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Washington, a lively American metropolis, has a daily commute that is consistently ranked among the most challenging in the country. Washington Post staff photographer Matt McClain was drawn to this sometimes-lonely and trying ritual because of his love for finding beauty in the ordinary. “I wanted to create a mood with this essay born on light and color,” McClain said. For nearly a year, he monitored the light and the weather, choosing afternoons with rich, dramatic skies or ominous clouds, or even pouring rain, to photograph D.C. commuters. He returned over and over again to the same spots to get just the right composition or to find precisely the perfect light. Longtime television anchor Dan Rather once said, “Americans will put up with anything as long as it doesn’t block traffic.”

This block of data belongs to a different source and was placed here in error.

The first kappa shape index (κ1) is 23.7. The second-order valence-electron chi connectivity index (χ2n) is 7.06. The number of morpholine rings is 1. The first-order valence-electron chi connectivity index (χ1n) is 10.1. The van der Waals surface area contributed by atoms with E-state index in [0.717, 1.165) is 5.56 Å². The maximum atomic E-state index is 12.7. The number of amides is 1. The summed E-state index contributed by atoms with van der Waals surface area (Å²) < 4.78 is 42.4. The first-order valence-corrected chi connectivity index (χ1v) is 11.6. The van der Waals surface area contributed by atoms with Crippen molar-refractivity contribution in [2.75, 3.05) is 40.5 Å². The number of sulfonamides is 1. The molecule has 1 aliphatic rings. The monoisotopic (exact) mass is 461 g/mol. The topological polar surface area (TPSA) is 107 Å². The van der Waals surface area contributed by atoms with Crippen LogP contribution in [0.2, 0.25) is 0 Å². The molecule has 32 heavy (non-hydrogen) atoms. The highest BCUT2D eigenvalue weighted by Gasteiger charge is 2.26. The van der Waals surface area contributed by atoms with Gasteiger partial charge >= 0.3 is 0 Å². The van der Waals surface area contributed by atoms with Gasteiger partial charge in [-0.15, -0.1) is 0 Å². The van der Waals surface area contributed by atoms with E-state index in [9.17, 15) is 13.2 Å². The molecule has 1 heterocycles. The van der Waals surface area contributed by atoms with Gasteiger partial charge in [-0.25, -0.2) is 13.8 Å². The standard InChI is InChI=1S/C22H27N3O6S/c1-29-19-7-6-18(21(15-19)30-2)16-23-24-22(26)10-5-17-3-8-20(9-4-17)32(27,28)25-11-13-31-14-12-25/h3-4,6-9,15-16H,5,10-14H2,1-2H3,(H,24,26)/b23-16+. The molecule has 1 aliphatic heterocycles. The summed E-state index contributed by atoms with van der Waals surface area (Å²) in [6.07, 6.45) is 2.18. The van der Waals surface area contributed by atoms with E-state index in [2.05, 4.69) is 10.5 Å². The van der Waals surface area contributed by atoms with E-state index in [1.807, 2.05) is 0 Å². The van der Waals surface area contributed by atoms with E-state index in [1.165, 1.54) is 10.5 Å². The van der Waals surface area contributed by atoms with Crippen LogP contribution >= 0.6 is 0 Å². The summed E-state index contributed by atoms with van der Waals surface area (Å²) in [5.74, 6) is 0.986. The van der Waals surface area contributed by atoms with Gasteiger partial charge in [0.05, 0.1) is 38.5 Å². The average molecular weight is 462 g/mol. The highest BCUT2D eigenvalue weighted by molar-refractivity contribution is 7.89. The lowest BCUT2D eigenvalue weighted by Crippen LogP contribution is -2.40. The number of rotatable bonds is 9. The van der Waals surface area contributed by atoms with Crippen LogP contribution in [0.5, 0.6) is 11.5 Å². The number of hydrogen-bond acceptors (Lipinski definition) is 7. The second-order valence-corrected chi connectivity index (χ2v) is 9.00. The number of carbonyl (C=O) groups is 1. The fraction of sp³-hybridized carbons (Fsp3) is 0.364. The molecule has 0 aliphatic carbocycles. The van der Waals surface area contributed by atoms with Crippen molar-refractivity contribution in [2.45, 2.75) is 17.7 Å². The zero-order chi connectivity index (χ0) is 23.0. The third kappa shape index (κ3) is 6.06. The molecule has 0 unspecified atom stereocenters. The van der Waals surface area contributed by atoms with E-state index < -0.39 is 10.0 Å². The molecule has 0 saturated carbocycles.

In Sight is The Washington Post’s photography blog for visual narrative. This platform showcases compelling and diverse imagery from staff and freelance photographers, news agencies and archives. If you are interested in submitting a story to In Sight, please complete this form.
MaryAnne Golon is the Director of Photography at The Washington Post. Before joining The Post in 2012, MaryAnne was the director of photography at Time Magazine and a senior photography editor there for more than 20 years. She graduated with honors from The University of Florida with a B.S. in Journalism.
Matt McClain is a staff photojournalist at The Washington Post. Before joining The Post, he was a staff photographer at the Ventura County Star in Ventura, Calif., and the Rocky Mountain News in Denver.
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